I’m curious about couples when the woman has a more demanding job. (Apparently none existed in the NPR study.) When that’s the case, should the housework be divided evenly? See, I don’t think so. That’s when I think the partner with the less demanding job should do MORE at home. Will employers offer more workplace flexibility for women? Or is the article suggesting that is already happening and it’s time to pay attention to helping men be able to be more active parents?

    Like you, I wonder about these women, although I don’t think it’s because they aren’t asking for more help: I think it’s because many of us actually hold onto some ideal that we should be EVERYTHING, some kind of superwoman who can do it all, and THAT WE WILL BE MEASURED BY THAT, by our ability to do it all, and perfectly, at that. I think, also, we have a generation in front of us clinging to old ideals, that a woman’s first priority needs to be her home, and I’ll be honest: sometimes that influences my thoughts about this. My father (72 years old), for example, continues to ask when my husband is going to look for a promotion so that I can stay at home… with my 17 year old daughter. Even though my logic replies, What would I do all day?? That’s boring!, a small part of my brain sometimes thinks, Hmm, good idea, Dad. BECAUSE THAT SURE WOULD BE SIMPLER THAN THIS WORKING MOTHER GIG I’ve been trying to pull off for 17 years!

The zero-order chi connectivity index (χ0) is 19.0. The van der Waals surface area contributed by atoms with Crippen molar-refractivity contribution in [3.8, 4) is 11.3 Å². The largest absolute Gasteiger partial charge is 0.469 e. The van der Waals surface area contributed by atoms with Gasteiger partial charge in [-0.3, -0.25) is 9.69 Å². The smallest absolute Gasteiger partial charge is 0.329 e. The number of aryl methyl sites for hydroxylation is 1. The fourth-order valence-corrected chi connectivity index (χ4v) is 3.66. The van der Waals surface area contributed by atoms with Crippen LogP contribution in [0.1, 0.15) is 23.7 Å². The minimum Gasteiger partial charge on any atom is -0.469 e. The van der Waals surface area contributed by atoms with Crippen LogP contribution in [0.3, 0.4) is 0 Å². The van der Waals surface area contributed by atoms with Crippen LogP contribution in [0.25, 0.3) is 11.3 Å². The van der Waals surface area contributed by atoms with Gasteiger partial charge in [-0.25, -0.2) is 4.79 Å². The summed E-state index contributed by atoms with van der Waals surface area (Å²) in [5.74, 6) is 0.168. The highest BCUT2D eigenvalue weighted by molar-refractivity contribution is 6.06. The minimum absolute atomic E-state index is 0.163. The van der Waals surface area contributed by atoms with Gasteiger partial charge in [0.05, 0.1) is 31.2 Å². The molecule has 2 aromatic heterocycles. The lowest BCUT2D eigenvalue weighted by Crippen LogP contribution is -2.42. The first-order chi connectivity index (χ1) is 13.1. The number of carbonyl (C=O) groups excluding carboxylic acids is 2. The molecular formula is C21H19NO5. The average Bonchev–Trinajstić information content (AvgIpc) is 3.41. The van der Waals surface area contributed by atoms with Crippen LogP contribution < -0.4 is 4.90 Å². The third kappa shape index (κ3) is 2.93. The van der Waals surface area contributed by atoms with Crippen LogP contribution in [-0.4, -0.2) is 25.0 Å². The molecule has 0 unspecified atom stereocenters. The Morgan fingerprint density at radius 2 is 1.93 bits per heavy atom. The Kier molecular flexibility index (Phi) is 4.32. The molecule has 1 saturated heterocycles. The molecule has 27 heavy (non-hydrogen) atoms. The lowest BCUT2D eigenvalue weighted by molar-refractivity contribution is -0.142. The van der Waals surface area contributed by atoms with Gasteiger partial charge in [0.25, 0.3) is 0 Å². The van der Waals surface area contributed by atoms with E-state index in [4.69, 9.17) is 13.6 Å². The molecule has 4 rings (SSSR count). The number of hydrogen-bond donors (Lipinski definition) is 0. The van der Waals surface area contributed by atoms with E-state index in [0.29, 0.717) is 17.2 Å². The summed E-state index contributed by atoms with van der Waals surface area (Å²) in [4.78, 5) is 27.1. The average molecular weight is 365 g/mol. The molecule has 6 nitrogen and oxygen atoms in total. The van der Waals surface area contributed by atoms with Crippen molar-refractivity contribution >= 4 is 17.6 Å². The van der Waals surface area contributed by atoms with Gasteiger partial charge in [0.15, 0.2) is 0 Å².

🙂

    Great entry. I hope you get a lot of comments on this topic which deserves discussion.

    • beezuskiddo December 4, 2011 at 1:23 pm #

      Thanks, Sonia!

      You make a good point– it would be interesting to see what kind of jobs the interviewees had, and how demanding those jobs are. The situation is definitely different in a household where the parents get to clock out at 5, than it is in my house where, if I’m in trial, everything else in the world MUST go on the back burner for me, or if there’s some server catastrophe, everything else in the world MUST go on the back burner for Mr. Beez. (Luckily, these kinds of times have not happened simultaneously for Mr. Beez and I…yet…I’m sure it will happen someday). So, in part because of necessity, I think that it’s easier for me to shelf the domestic goddess ideal than it would be for, say, a mom who works as a teacher or nurse.

      I also agree with your point about overlooking things being a function of personality, not gender…Mr. Beez is a perfectionist and clean freak, and he NOTICES when I’ve let Baby Beez smash goldfish crackers all over the floor…I, however, am not as much of a perfectionist, and am less fazed by such things.

  2. Nikki December 5, 2011 at 7:08 pm #

    Me!
    I work a low paying part time job that sucks most of my time and energy. I work about 40 hours per week. I took this job to supplement our income, have reduced childcare for our kids and to be able to spend time with them which also not going nuts inside my home all day long. I tend to be a hermit if I’m not working.

    I am responsible for getting the kids up, fed and ready for the day. I also arrange their schedules. I put Madilyn on the bus 2 days per week (one of those is so that I can put the garbage can away and put the milk in on Thursday). Nate goes with me everyday. I do all Nate’s preschool things (conferences, etc.). I make all arrangements afterschool and get Madilyn off the bus 3 days per week and pick her up at the afterschool program two days per week (which puts my commute on those days at one and a half hours). I make dinner 5 days per week, do all laundry, and do all basic cleaning. I also get the kids ready for bed every night. During the week, I basically run the house solo.